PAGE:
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Minimum switch current

Discussion in 'Electronic Design' started by Robert Scott, Aug 1, 2007.

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  1. Robert Scott

    Robert Scott Guest

    I noticed that some switches are specified for a minimum current as well as a
    maximum current. Someone once told me that this is because that minimum current
    is needed to "burn away" oxides where the metals contact. Well, this is a
    problem for me because I am designing a low-power device that will run on a coin
    cell battery. The switch that I want to use is specified for 1 ma. minimum
    current. But I want to use the internal microcontroller pull-up for this user
    input switch. Are there some types of switches that have no minimum current?
    How much trouble can I expect if I just ignore the spec? What about putting a
    .01 uF cap around the switch to produce a short burst of high current when the
    switch is closed?

    Robert Scott
    Ypsilanti, Michigan
  2. Guest

    Switches with "noble" metal contacts - gold, platinum or palladium -
    work fine at low currents. Base metal contacts are cheaper, and work
    fine if you are switching more than the minimum current.

    "Dry" reed relays were intended to switch low currents, and were built
    with noble metal contacts so that they would continue to work, even in
    the absence of a "wetting current".
  3. Eeyore

    Eeyore Guest

    A capacitor is probably the worst idea ever.

    What you're describing is usually called 'dry switching'. Just use switches intended
    for the job.

  4. Also if you believe the "burn away" theory, you would only get an arc
    when the contacts *open*. So the capacitor is no help because it is
    discharged at that point. Now a series inductor on the other
    hand... Yeah, second worst idea ever :)
  5. JosephKK

    JosephKK Guest

    Robert Scott [email protected] posted to
    Basically you need a switch with gold contacts. The anti-corrosion
    properties of gold allows switches to reliably switch at the
    picoampere level.
  6. Fred Bloggs

    Fred Bloggs Guest

    Search on Hall-effect switches...these are ideally suited for low power
    portable with sleep power down mode and the on/off is used to pull a
    CMOS input low to wake the circuit up.
    unreliable operation
  7. John Fields

    John Fields Guest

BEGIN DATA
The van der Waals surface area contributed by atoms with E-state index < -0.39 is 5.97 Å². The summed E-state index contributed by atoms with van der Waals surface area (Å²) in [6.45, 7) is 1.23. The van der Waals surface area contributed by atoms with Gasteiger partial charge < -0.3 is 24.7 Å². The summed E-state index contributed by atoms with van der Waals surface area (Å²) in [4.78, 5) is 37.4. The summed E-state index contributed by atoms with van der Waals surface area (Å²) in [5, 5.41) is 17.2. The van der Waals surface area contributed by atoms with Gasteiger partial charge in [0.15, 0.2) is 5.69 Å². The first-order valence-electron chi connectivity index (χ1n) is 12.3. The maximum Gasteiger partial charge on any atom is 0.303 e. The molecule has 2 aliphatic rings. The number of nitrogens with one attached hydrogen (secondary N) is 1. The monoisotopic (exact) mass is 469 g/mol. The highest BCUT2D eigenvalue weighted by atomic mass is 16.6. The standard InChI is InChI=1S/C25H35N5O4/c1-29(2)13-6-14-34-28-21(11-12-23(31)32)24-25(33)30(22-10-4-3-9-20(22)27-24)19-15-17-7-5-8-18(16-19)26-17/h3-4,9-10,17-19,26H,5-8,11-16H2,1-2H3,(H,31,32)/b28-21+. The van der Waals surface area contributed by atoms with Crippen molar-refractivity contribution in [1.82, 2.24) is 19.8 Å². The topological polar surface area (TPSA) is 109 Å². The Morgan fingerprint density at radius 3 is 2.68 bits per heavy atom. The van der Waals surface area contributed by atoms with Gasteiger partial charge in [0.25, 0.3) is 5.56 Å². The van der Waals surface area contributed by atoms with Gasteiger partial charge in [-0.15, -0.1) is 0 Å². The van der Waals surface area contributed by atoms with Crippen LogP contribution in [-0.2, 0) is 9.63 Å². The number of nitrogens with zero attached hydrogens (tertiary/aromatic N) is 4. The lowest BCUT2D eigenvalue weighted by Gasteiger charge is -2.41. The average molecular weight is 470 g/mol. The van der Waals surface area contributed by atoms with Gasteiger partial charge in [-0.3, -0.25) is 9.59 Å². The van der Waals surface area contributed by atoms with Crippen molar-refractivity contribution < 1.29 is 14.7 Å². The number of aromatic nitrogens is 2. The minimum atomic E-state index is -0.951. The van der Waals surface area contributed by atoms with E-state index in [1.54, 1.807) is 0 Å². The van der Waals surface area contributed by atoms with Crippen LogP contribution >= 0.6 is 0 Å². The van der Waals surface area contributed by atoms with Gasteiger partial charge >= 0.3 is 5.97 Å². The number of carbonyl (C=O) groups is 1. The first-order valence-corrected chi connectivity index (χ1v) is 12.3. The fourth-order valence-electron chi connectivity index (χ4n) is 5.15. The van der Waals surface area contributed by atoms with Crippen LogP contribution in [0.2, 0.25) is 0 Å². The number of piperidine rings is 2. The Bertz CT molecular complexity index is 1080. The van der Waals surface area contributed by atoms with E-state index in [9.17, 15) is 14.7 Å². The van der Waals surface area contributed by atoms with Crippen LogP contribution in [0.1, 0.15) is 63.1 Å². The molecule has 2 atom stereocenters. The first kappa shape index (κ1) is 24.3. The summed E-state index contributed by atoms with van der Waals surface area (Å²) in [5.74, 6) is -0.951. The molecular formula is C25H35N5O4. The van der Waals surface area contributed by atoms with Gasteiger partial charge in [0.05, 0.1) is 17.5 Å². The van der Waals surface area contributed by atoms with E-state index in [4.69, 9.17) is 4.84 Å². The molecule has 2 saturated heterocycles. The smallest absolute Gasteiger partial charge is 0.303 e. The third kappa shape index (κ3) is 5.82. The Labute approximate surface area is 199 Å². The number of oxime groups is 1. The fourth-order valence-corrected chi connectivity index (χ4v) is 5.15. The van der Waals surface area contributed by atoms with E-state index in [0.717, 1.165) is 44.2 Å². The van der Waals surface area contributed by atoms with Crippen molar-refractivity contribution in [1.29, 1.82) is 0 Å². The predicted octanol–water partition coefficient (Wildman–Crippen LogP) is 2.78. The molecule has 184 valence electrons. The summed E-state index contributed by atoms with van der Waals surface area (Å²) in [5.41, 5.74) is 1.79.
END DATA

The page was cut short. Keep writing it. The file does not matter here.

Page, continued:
8. Wiping action (preferably at a decent pressure) is a necessity.
    Othewise crap in the air can deposit on the contacts and you'll get
    unreliable operation even with precious-metal contacts.

    Best regards,
    Spehro Pefhany
  9. John Fields

    John Fields Guest

  10. Could be a bad choice since it's not only rather low, but usually very
    poorly characterized. A resistor gives you much better control, and
    unless the switch is very close you'll probably want some series R as
    Can you design it so that the switch is open most of the time, as on a
    remote control?

    Best regards,
    Spehro Pefhany
  11. Eeyore

    Eeyore Guest

    It's the term I'm familiar with. In a typical application you might be switching say
    50uA as a control signal. That's dry enought for my liking.

    I don't agree with your post.

    My answer does at least point out that there are switches designed for this kind of
    use. Tact switches would be a classic example. Gold plated contacts are not essential.

  12. Eeyore

    Eeyore Guest

    I rather doubt your video recorder (or whatever) uses any gold in the switches.

  13. Eeyore

    Eeyore Guest

    You're insane.

  14. Robert Scott

    Robert Scott Guest

    Yes, that's exactly how I intend to use it. It is a pushbutton for a user

    Robert Scott
    Ypsilanti, Michigan
  15. Maybe you could do something like feed the pullup from a port pin and,
    if the switch is closed for too long, lower the pullup and go to
    checking it every now and then.

    Best regards,
    Spehro Pefhany
  16. John Fields

    John Fields Guest

    As with many other terms you're "familiar" with, your interpretation
    of the term is flawed. By definition, if the contacts are switched
    and there's _any_ voltage present across them when they're open or
    _any_ charge flowing through them when they're closed, then that's
    called "hot switching".